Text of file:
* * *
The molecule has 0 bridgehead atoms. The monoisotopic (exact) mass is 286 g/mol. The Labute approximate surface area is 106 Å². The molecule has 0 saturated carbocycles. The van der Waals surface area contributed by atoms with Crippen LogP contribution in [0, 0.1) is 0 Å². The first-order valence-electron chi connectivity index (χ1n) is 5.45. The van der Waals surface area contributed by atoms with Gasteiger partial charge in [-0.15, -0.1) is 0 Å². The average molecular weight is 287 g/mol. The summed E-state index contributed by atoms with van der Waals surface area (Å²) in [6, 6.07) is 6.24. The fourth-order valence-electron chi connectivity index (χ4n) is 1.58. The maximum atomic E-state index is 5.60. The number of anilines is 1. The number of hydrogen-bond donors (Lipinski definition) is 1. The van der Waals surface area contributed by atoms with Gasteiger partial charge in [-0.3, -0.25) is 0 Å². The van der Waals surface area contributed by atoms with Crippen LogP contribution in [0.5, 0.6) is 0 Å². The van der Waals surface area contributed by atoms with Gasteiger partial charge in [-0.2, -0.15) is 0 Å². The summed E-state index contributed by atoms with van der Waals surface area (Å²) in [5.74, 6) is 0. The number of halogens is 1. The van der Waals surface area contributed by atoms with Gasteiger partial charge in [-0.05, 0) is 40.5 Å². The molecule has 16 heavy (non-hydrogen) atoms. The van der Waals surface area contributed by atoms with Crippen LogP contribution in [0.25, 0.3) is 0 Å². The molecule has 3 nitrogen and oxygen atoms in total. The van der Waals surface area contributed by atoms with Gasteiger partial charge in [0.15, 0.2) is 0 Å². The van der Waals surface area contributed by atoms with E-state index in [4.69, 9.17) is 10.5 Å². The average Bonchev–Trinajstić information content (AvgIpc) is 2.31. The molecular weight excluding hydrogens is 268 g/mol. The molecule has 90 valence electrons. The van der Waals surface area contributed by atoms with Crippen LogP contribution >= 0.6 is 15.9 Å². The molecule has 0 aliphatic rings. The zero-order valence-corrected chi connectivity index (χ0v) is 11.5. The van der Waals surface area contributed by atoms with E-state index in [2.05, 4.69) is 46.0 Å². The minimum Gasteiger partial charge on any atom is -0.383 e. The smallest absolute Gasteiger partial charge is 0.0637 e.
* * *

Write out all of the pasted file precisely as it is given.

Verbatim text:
The molecule has 0 bridgehead atoms. The monoisotopic (exact) mass is 286 g/mol. The Labute approximate surface area is 106 Å². The molecule has 0 saturated carbocycles. The van der Waals surface area contributed by atoms with Crippen LogP contribution in [0, 0.1) is 0 Å². The first-order valence-electron chi connectivity index (χ1n) is 5.45. The van der Waals surface area contributed by atoms with Gasteiger partial charge in [-0.15, -0.1) is 0 Å². The average molecular weight is 287 g/mol. The summed E-state index contributed by atoms with van der Waals surface area (Å²) in [6, 6.07) is 6.24. The fourth-order valence-electron chi connectivity index (χ4n) is 1.58. The maximum atomic E-state index is 5.60. The number of anilines is 1. The number of hydrogen-bond donors (Lipinski definition) is 1. The van der Waals surface area contributed by atoms with Gasteiger partial charge in [-0.3, -0.25) is 0 Å². The van der Waals surface area contributed by atoms with Crippen LogP contribution in [0.5, 0.6) is 0 Å². The van der Waals surface area contributed by atoms with Gasteiger partial charge in [-0.2, -0.15) is 0 Å². The summed E-state index contributed by atoms with van der Waals surface area (Å²) in [5.74, 6) is 0. The number of halogens is 1. The van der Waals surface area contributed by atoms with Gasteiger partial charge in [-0.05, 0) is 40.5 Å². The molecule has 16 heavy (non-hydrogen) atoms. The van der Waals surface area contributed by atoms with Crippen LogP contribution in [0.25, 0.3) is 0 Å². The molecule has 3 nitrogen and oxygen atoms in total. The van der Waals surface area contributed by atoms with Gasteiger partial charge in [0.15, 0.2) is 0 Å². The van der Waals surface area contributed by atoms with E-state index in [4.69, 9.17) is 10.5 Å². The average Bonchev–Trinajstić information content (AvgIpc) is 2.31. The molecular weight excluding hydrogens is 268 g/mol. The molecule has 90 valence electrons. The van der Waals surface area contributed by atoms with Crippen LogP contribution >= 0.6 is 15.9 Å². The molecule has 0 aliphatic rings. The zero-order valence-corrected chi connectivity index (χ0v) is 11.5. The van der Waals surface area contributed by atoms with E-state index in [2.05, 4.69) is 46.0 Å². The minimum Gasteiger partial charge on any atom is -0.383 e. The smallest absolute Gasteiger partial charge is 0.0637 e.